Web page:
What we really want is a solution which can modify a continuous path, like the one shown at the bottom of Figure 14, and create a very similar path using just discrete lines, as shown in the top of the figure.
The solution involves two steps. First, for all arcs in the path, follow the original circle as closely as possible, but staying just outside of it. Second, for straight lines in the path, create the closest approximation using two line segments of legal angles. These are both illustrated in Figure 15. For the purposes of studying the figure, we have allowed only eight legal directions, though this can easily be extended to 16.
On the left, we see that we can divide the circle into 16 equivalent right triangles. Going one direction on the outside of the circle (for example, northeast) involves traversing the bases of two of these triangles. Each triangle has one leg which has the length of the radius, and the inside angle is simply /8 or 22.5 degrees. Thus the base of each triangle is simply:
base = r * tan(22.5)
We can then extrapolate any point on the original arc (for example, 51.2 degrees) onto the point where it hits one of the triangles we have just identified. Knowing these relationships, we can then calculate (with some additional work) the starting and ending point on the modified arc, and the total distance in between.
FIGURE 15. Geometry of fixedangle turning. 
For a straight line, we simply find the two lines of the closest legal angles, for example 0 degrees and 45 degrees, and determine where they touch. As shown in the figure, there are actually two such routes (one above the original line and another below), but in our sample program we always just pick one. Using basic slope and intercept relationships, we simply calculate intersection of the two lines to determine where to change direction.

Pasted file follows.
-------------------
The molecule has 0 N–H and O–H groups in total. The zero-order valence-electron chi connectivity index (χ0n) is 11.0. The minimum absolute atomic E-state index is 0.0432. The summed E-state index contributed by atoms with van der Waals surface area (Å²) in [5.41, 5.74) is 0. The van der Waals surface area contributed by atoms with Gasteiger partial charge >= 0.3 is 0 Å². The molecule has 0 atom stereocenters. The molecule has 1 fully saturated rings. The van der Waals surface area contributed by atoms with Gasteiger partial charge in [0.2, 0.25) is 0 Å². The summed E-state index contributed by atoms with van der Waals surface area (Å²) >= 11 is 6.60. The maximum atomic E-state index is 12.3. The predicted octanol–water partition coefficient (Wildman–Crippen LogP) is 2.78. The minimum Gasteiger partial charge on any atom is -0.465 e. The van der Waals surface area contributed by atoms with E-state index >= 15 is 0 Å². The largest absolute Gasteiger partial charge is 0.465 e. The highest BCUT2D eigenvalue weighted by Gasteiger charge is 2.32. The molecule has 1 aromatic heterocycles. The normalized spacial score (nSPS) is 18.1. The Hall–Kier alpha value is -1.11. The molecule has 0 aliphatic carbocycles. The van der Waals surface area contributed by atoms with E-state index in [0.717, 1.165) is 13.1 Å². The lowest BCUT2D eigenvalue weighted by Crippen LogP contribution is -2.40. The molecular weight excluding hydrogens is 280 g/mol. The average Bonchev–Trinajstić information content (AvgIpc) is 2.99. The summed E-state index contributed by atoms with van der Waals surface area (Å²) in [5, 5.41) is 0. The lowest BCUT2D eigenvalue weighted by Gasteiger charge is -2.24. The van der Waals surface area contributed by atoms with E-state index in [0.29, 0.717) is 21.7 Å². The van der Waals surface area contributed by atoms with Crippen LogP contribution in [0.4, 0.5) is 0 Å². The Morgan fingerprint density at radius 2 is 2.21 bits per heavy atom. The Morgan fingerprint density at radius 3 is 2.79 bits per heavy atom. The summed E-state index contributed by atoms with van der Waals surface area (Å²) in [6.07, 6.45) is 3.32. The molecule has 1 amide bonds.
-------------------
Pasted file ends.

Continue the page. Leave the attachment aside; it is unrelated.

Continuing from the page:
Note that we still use the "line segment" storage method introduced earlier to store the modified path for fixed character art. In fact, this is why I said earlier we would need up to four line segments. The starting and ending arc remain one line segment each (and we determine the precise position of the unit on the modified "arc" while it is actually moving), but the initial straight line segment between the two arcs now becomes two distinct straight line segments.
The Road Problem
The approach we have taken thus far is to find the shortest curve possible between any two points in a path. So if a unit is headed due east to a point p (and thus is pointing east when it hits p), and then needs to go due north for five tiles to hit a point q, the unit will first need to turn left for approximately 105 degrees of its turning circle, and then head at an approximate direction of northnorthwest until it arrives at point q. Note that we could alternatively have defined the path to turn substantially further around the circle and then travel due north, but that would have been a longer path. See the vertical path portions of Figure 16 for an illustration.
A

B


FIGURE 16. (a) Standard cornering, and (b) Modified tight cornering for roads. 
At certain times, even though it is longer, the path in Figure 16b may be what is desired. This most often occurs when units are supposed to be traveling on roads. It simply is not realistic for a vehicle to drive diagonally across a road just to save a few feet in total distance.
There are a few ways of achieving this.